It’s known that a fighter’s chin can’t get any stronger with age. When a fighter’s lights get switched off, there is an invisible counter winding down that tells the body to stop putting itself into those situations for sake of a functioning brain further down the road. The problem for Silva is that if he can beat Stann impressively in March, the temptation to ignore his body becomes greater as he moves on to the next chance at glory, even if it means having to suffer a few more losses.

Stann is a fighter that hovers around the top-five in the UFC, but will probably never be able to crack the code to becoming a champion. He’s a fan favorite with a marketable backstory and personality, but simply is not a consistent threat to the best guys. We’ve seen this before with guys like Forrest Griffin, who was able to earn a championship win, but could never keep balanced footing against the top guys. Still, the UFC can use his marketability to headline events or just keep him as a main-event staple. Fighters like Griffin and Stann can be the perfect opponents for judging an up-and-coming contender, or they can always be used for a “classic” fight that is fun to watch, but holds no bearing on the division, such as this match between Silva and Stann.

But in the case of Silva, these kind of “classic” fights are the end of a once dominant career. For someone of his age, wear and accomplishment, what more is there to prove to himself or the fans? It seems like an empty gesture for fans to idolize a fighter who is still competing when they should have already hung up the gloves. Silva doesn’t need to compete any further to be the people’s champion. His accomplishments have already secured that. And it’s something that his recent run serves to undermine.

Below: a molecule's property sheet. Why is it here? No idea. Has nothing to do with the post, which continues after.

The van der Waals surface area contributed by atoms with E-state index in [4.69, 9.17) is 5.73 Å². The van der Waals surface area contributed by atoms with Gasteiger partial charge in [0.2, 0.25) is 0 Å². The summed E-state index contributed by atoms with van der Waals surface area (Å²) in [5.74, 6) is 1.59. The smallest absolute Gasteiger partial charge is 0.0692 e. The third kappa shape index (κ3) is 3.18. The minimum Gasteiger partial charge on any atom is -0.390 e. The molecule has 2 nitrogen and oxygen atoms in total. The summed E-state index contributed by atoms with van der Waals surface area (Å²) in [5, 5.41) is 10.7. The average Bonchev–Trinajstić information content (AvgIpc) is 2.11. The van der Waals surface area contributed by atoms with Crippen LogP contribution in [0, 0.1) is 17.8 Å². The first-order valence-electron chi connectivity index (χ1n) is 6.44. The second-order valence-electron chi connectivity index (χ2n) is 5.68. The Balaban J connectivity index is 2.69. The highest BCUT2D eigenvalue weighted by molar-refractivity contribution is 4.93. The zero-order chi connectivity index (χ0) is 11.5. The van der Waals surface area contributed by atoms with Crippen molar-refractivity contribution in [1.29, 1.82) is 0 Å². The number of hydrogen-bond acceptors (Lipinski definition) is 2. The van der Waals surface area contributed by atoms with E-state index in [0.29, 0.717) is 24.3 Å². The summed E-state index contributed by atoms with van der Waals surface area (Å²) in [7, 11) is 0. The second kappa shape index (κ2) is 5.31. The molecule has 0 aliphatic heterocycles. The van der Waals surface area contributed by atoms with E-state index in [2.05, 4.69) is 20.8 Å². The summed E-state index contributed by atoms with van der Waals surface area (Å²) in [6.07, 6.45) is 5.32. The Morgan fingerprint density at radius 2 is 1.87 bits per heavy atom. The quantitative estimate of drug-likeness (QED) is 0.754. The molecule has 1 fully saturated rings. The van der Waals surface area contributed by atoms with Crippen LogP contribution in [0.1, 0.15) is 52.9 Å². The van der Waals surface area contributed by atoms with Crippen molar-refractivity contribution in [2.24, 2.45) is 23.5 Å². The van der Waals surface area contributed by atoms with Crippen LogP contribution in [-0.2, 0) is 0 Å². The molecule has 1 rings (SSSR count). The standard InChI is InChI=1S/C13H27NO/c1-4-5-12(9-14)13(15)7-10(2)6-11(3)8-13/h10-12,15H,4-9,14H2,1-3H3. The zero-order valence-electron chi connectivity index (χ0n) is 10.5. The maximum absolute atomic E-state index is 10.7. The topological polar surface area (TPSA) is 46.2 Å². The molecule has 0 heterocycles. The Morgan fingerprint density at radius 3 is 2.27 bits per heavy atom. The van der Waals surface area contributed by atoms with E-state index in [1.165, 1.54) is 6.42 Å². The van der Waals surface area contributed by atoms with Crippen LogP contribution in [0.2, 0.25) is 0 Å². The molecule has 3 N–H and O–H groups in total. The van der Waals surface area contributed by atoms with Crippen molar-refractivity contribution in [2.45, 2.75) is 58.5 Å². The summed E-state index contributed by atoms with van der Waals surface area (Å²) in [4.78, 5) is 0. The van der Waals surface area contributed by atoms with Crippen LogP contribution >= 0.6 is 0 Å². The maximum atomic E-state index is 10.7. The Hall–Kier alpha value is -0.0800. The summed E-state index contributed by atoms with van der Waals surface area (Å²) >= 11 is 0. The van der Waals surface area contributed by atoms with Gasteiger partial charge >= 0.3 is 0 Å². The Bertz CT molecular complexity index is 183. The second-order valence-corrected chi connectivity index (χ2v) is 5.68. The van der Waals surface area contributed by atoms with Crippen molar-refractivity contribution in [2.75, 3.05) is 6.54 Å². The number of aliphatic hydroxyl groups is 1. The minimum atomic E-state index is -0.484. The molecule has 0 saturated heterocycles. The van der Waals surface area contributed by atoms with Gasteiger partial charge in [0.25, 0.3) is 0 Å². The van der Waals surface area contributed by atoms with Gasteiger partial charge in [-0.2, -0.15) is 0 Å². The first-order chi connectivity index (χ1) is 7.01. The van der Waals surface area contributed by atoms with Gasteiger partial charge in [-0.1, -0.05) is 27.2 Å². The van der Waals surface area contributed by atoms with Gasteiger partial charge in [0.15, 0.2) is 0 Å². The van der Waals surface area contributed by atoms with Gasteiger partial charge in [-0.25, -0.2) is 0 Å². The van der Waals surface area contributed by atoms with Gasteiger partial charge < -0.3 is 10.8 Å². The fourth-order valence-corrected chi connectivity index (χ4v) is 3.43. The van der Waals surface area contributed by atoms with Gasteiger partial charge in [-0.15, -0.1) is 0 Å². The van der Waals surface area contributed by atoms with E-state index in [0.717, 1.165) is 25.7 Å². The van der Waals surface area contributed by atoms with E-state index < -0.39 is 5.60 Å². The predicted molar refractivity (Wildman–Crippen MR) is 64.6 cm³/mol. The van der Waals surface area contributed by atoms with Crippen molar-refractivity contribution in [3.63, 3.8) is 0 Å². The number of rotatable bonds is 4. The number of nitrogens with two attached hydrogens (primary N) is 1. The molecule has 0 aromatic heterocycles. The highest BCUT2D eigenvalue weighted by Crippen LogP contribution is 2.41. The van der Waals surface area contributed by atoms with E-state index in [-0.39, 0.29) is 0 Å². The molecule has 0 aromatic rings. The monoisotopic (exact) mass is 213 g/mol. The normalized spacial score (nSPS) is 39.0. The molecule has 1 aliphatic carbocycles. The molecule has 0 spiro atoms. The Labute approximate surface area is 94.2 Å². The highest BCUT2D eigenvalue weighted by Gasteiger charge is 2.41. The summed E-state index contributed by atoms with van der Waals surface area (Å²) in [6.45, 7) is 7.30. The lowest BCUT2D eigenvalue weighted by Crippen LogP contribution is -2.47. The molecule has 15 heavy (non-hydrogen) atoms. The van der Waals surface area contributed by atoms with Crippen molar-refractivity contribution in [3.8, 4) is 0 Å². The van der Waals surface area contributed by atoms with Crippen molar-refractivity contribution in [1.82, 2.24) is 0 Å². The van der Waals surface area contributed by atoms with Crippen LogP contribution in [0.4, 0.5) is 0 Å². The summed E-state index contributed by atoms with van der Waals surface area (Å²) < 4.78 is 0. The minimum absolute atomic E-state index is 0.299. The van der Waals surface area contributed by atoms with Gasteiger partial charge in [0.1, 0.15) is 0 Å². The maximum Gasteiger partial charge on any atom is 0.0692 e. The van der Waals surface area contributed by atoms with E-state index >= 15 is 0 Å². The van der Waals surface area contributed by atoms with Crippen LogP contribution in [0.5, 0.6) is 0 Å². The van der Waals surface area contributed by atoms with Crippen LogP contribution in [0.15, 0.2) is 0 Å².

Having his upcoming fight in Japan be his last can be a poetic moment for Silva. It was the place where he showed the world the brutality and appeal of the sport of MMA in a time well before the current era. His career accomplishments already speak for themselves and will continue to serve as benchmarks for every new generation of fighter to aspire to achieve. Fighting for the UFC to win some here and maybe get savagely knocked out again just seems like an unnecessary grab for glory for a man that has already bested Father Time with his achievements.

Fans may continue to crave “The Axe Murderer,” and the UFC certainly has no problem granting him fights, but when will it be enough for the man himself? Win or lose at UFC on Fuel TV 8, Silva’s legacy, not only in Japan but in the entire MMA world, is secure. However, if he continues to trudge forward as relatively unsuccessful as he has, then will the same fans and promotions that want to see him continue be secure with the damaged man they might see in the future?

Photo: Wanderlei Silva (Sherdog)

About The Author

David Massey
Staff Writer

David Massey studied Humanities and Art History at the University of Central Oklahoma. He first found interest in MMA from the first TUF show and has been hooked ever since. He began posting on mmajunkie then submitting Sunday Junkie entries and that began his interest in writing about MMA. Through twitter David found other MMA enthusiasts and began contributing articles to marqueemma.com. He looks forward to growing as a writer and being a part of the sport he loves.